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Coastal Salinity Prevention Cell

Gujarat has the longest coastline (1,663 km) among the Indian states. In a large part of the state, climate is dry sub-humid and arid with very low average rainfall at 600 mm annually. Due to the erratic nature of rainfall in recent years and the absence of perennial rivers in these areas, the groundwater remains the only reliable source for irrigation. The problem of salinity ingress was first detected in the late sixties and early seventies due to massive exploitation of ground water facilitated by the introduction of water lifting pump sets in the region. Salinity ingress, consequently, was a result of the disruption of the natural hydrological balance between freshwater and seawater in coastal areas. The contamination of ground water aquifers has threatened drinking water security, affected agricultural productivity and also has adverse impacts on health outcomes. The challenges are getting amplified manifold due to climate change.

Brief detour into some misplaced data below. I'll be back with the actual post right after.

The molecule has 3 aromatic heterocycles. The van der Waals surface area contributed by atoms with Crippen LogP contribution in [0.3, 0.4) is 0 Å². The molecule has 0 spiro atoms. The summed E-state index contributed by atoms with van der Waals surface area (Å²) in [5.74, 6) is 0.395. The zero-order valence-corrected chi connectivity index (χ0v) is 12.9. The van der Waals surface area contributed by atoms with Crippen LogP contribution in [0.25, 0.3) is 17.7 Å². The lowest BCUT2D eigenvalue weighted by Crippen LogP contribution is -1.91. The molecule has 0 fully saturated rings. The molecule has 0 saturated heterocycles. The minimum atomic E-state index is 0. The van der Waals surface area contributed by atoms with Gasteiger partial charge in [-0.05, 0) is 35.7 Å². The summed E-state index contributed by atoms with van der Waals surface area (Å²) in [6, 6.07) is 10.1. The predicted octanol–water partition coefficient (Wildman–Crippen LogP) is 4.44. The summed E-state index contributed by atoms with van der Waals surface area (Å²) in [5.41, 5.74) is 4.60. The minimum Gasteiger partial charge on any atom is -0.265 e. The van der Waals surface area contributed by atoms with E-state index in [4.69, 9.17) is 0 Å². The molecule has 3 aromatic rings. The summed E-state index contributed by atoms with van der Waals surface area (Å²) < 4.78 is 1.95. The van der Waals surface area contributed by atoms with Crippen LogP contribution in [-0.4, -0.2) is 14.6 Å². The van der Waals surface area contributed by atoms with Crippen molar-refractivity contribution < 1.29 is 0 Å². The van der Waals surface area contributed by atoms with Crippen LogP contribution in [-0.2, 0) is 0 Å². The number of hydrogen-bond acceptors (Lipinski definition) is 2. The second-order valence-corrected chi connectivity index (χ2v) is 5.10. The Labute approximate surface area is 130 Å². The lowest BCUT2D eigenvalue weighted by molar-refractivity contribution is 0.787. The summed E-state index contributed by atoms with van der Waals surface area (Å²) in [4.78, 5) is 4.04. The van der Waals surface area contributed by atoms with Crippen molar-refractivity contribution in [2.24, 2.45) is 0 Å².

Costal Salinity

Sea water intrusion in groundwater aquifers is emerging as a global environmental problem affecting the local communities living in coastal geographies.

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Our Story

Sea water ingress is a major emerging problem which is adversely affecting local coastal communities in India.

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Our Approach

We have developed a multipronged approach to evolve sustainable solutions to effectively deal with multifaceted challenges of salinity ingress.

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Our strategy

We exist to help communities assist them mitigate and adapt to multifaceted challenges of salinity ingress.

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